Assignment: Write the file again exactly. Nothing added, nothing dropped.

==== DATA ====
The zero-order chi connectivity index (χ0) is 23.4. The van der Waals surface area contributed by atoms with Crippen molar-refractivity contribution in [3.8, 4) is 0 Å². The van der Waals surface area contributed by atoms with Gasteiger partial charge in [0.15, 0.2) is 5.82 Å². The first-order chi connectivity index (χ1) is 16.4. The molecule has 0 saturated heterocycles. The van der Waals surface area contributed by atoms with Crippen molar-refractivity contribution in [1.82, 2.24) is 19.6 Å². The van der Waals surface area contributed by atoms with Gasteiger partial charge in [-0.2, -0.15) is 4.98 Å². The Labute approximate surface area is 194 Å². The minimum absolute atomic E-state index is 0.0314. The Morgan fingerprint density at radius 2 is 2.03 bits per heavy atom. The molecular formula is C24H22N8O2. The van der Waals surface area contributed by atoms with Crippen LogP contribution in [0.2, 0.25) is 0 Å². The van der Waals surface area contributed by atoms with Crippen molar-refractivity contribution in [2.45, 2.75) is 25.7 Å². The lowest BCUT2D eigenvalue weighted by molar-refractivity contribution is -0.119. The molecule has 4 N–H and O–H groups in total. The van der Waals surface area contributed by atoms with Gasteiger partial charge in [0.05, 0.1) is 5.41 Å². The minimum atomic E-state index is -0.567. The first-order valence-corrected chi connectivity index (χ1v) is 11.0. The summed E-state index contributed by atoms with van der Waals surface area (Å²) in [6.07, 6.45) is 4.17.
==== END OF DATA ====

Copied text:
The zero-order chi connectivity index (χ0) is 23.4. The van der Waals surface area contributed by atoms with Crippen molar-refractivity contribution in [3.8, 4) is 0 Å². The van der Waals surface area contributed by atoms with Gasteiger partial charge in [0.15, 0.2) is 5.82 Å². The first-order chi connectivity index (χ1) is 16.4. The molecule has 0 saturated heterocycles. The van der Waals surface area contributed by atoms with Crippen molar-refractivity contribution in [1.82, 2.24) is 19.6 Å². The van der Waals surface area contributed by atoms with Gasteiger partial charge in [-0.2, -0.15) is 4.98 Å². The Labute approximate surface area is 194 Å². The minimum absolute atomic E-state index is 0.0314. The Morgan fingerprint density at radius 2 is 2.03 bits per heavy atom. The molecular formula is C24H22N8O2. The van der Waals surface area contributed by atoms with Crippen LogP contribution in [0.2, 0.25) is 0 Å². The van der Waals surface area contributed by atoms with Crippen molar-refractivity contribution in [2.45, 2.75) is 25.7 Å². The lowest BCUT2D eigenvalue weighted by molar-refractivity contribution is -0.119. The molecule has 4 N–H and O–H groups in total. The van der Waals surface area contributed by atoms with Gasteiger partial charge in [0.05, 0.1) is 5.41 Å². The minimum atomic E-state index is -0.567. The first-order valence-corrected chi connectivity index (χ1v) is 11.0. The summed E-state index contributed by atoms with van der Waals surface area (Å²) in [6.07, 6.45) is 4.17.